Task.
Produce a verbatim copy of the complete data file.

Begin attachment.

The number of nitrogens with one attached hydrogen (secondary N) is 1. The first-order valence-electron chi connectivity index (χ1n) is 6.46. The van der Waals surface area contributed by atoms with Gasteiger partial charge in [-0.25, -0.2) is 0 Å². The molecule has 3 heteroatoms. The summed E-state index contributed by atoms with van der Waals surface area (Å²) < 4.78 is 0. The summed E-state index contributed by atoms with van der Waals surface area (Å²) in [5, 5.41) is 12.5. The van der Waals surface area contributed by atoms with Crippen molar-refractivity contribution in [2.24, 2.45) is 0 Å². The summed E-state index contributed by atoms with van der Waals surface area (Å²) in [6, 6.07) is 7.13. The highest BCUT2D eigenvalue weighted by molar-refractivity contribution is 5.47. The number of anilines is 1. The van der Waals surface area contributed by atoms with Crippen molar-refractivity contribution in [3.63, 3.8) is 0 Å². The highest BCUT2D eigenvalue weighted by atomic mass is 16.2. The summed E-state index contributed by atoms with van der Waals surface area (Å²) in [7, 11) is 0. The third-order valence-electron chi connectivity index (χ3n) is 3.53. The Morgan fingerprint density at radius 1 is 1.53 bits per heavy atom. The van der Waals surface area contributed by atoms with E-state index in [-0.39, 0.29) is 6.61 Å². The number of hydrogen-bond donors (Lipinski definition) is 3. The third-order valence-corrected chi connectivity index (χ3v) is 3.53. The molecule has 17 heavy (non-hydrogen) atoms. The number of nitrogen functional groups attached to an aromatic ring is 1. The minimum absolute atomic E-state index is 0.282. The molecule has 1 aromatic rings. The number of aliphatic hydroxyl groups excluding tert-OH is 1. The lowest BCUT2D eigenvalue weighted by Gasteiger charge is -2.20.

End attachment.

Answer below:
The number of nitrogens with one attached hydrogen (secondary N) is 1. The first-order valence-electron chi connectivity index (χ1n) is 6.46. The van der Waals surface area contributed by atoms with Gasteiger partial charge in [-0.25, -0.2) is 0 Å². The molecule has 3 heteroatoms. The summed E-state index contributed by atoms with van der Waals surface area (Å²) < 4.78 is 0. The summed E-state index contributed by atoms with van der Waals surface area (Å²) in [5, 5.41) is 12.5. The van der Waals surface area contributed by atoms with Crippen molar-refractivity contribution in [2.24, 2.45) is 0 Å². The summed E-state index contributed by atoms with van der Waals surface area (Å²) in [6, 6.07) is 7.13. The highest BCUT2D eigenvalue weighted by molar-refractivity contribution is 5.47. The number of anilines is 1. The van der Waals surface area contributed by atoms with Crippen molar-refractivity contribution in [3.63, 3.8) is 0 Å². The highest BCUT2D eigenvalue weighted by atomic mass is 16.2. The summed E-state index contributed by atoms with van der Waals surface area (Å²) in [7, 11) is 0. The third-order valence-electron chi connectivity index (χ3n) is 3.53. The Morgan fingerprint density at radius 1 is 1.53 bits per heavy atom. The van der Waals surface area contributed by atoms with E-state index in [-0.39, 0.29) is 6.61 Å². The number of hydrogen-bond donors (Lipinski definition) is 3. The third-order valence-corrected chi connectivity index (χ3v) is 3.53. The molecule has 17 heavy (non-hydrogen) atoms. The number of nitrogen functional groups attached to an aromatic ring is 1. The minimum absolute atomic E-state index is 0.282. The molecule has 1 aromatic rings. The number of aliphatic hydroxyl groups excluding tert-OH is 1. The lowest BCUT2D eigenvalue weighted by Gasteiger charge is -2.20.